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Talking to Your Family About Multiple Sclerosis

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Common Questions Children Have About Multiple Sclerosis

1. If you have multiple sclerosis, does that mean I'll get it?
Unlikely. MS is not passed directly from parents to children, although it is possible for more than one family member to have MS.

2. Will your symptoms get worse?
Everyone's experience with MS is different. A person's MS can get better, worse, or stay the same.

3. Why is there no cure?
The cause of MS is still not known. Scientists need to discover the cause first and then they can work on developing a cure.
 

Helping Children Cope With Your Multiple Sclerosis

Find someone else your child can talk to about multiple sclerosis. Remember that you are not alone. You do not have to be the only person your child talks to about MS. Developing a trusting relationship with a friend or family member can be both helpful and healthy for children.

Share how you are feeling, both physically and emotionally. Talk to your child. Do not be afraid to start the conversation. Children appreciate it when you open the door.

Conduct open and honest discussions. Keep the door open. Children are not always ready to talk. Let your child know that you will be available if he or she has something to discuss. Allow your child to feel whatever emotion he or she is experiencing. Help your child to manage his or her emotions. Do not try to change what he or she is feeling.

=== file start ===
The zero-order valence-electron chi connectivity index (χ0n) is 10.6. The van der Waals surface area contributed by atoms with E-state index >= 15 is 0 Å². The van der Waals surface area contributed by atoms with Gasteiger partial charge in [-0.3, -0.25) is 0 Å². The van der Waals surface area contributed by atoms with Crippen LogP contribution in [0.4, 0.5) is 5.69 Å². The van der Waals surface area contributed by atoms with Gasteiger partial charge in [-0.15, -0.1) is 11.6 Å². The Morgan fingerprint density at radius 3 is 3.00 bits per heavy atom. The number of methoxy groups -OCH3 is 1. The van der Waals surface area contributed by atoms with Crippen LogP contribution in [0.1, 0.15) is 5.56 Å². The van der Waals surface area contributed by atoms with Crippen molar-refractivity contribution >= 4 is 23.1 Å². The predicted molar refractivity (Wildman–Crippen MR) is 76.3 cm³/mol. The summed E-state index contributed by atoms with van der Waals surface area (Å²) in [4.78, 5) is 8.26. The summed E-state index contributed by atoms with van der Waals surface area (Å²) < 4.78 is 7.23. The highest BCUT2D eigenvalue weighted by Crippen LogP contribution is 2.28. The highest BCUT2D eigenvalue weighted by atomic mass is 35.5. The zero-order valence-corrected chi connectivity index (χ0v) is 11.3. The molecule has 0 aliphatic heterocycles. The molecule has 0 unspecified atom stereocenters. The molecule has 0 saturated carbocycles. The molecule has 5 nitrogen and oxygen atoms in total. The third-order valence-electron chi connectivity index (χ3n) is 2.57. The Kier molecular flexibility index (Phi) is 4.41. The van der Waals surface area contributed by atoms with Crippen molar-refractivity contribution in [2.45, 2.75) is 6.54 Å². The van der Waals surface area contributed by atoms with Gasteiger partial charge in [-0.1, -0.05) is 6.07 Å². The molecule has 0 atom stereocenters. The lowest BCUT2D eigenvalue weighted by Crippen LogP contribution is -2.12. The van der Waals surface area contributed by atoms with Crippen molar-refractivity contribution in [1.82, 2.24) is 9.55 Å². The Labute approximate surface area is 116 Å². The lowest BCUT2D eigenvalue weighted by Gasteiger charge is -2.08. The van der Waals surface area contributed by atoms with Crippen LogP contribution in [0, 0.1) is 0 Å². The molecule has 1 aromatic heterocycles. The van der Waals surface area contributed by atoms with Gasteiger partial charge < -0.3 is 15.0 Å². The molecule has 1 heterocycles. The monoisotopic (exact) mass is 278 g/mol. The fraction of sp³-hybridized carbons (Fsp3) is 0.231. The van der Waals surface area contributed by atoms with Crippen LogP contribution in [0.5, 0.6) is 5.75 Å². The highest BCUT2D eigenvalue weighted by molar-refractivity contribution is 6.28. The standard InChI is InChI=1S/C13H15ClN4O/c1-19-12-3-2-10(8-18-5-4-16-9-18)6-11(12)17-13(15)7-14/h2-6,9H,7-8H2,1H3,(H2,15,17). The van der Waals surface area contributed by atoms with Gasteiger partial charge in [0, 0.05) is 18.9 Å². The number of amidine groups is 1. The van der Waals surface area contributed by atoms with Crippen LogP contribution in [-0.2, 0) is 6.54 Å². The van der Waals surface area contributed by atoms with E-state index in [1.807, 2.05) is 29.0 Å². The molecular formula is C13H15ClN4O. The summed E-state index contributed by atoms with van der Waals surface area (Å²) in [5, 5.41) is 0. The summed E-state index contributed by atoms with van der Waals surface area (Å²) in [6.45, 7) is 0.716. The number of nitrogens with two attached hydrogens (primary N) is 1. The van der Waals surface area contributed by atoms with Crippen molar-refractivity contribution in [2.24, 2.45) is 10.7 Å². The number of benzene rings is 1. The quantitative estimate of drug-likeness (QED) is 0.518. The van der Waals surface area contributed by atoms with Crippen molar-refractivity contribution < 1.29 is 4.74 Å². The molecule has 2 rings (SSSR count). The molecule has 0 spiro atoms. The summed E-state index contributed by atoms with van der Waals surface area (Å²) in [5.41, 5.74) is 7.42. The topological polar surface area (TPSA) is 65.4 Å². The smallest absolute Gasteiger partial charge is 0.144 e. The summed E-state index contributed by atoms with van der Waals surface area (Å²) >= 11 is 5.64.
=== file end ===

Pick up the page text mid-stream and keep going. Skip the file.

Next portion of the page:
Include your child in family decisions. Whether you're divvying up the household chores or going to the hospital for treatment, it is important to involve your child in some decisions. It will give your child a sense of control and belonging.

Seek professional help if you need it. There are many counselors and support groups that can help your family adjust to the changes that are occurring.

How Can I Help my Family Cope With Multiple Sclerosis?

  • Explain multiple sclerosis to those around you, including your children, extended family, friends, and coworkers.
  • Set realistic expectations and goals.
  • Get help, not only emotionally but also physically. If you are having trouble fulfilling certain tasks, ask for assistance.
  • Explore financial resources.
  • Find new activities that allow you, your spouse, and your family to spend time together.
  • Identify new ways to be intimate with your spouse if you are having emotional or physical difficulties with sexual activity.
  • Work closely with your healthcare team and stay educated about your illness.
  • Reassure each family member of his or her importance.

 

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WebMD Medical Reference

Reviewed by Richard Senelick, MD on August 31, 2012
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